Iowa has some of the richest farmland in the world and it is breaking my heart to see it being covered in concrete for yet another unnecessary commercial development. Within blocks of a construction site are vacant office and retail spaces, yet beautiful black dirt is being plowed under to build another mini-strip mall. Across the street, one of the original homesteads is being emptied in preparation to be bulldozed so a convenience store can replace it – even though there is already such an establishment at the next intersection.
It’s the ongoing tension between capitalism and climate – and the planet seems to be losing.
Everywhere you go, vacant buildings stand idle while new construction occurs on pristine land. What happens to the property when the sports teams vacate an arena or Sears and Younkers cease business and leave thousands of square feet empty in malls across the country? We just allow it to sit empty and build new elsewhere.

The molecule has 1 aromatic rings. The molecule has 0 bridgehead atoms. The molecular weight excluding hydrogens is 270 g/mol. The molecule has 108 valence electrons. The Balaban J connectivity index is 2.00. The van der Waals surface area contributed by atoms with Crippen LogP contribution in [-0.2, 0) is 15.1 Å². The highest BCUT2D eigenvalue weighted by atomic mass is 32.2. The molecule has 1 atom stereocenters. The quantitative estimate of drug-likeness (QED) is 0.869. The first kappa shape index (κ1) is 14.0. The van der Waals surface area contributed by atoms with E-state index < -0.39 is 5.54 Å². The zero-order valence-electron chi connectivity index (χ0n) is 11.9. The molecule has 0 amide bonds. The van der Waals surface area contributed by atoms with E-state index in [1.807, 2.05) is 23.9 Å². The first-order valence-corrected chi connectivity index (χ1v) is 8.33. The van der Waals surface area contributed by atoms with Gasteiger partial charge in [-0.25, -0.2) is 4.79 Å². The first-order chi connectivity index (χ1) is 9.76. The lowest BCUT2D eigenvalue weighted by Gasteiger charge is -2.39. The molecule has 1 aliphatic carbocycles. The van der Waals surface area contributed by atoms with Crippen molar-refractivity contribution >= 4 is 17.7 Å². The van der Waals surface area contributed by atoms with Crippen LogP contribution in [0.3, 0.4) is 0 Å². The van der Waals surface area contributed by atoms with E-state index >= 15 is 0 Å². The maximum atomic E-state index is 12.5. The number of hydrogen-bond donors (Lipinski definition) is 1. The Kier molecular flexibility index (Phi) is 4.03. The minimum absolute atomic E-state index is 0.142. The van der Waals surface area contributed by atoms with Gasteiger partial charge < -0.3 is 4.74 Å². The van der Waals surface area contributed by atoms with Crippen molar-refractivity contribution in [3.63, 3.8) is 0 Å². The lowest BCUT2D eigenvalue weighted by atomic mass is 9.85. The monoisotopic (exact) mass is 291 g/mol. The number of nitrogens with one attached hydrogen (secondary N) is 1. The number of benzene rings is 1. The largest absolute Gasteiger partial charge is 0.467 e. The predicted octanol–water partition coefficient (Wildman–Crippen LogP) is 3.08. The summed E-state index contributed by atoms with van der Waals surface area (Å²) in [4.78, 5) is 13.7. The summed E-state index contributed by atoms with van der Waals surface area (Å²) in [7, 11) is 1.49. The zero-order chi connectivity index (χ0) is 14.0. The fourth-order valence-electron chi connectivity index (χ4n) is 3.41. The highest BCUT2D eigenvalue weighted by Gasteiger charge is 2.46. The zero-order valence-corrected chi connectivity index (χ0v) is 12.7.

If we want to get serious about environmental impact, we need more teeth in zoning laws that allow Planning & Zoning boards to reject new builds when vacant space exists or to deny duplicative businesses within certain geographic parameters. I know, it’s not the capitalist way to regulate competition, but it is the government’s role to oversee land use.
Let’s allow some of the land to remain green instead of cement gray while we still can.
I’ve had an epiphany of sorts – that leadership dots isn’t about dots at all rather it’s about being the string. The dots that I connect – and others learn to connect as a result of reading these blogs – are common, everyday occurrences that everyone sees. Where the difference (dare I say, magic) comes in is when you act as the string to see the connections between things.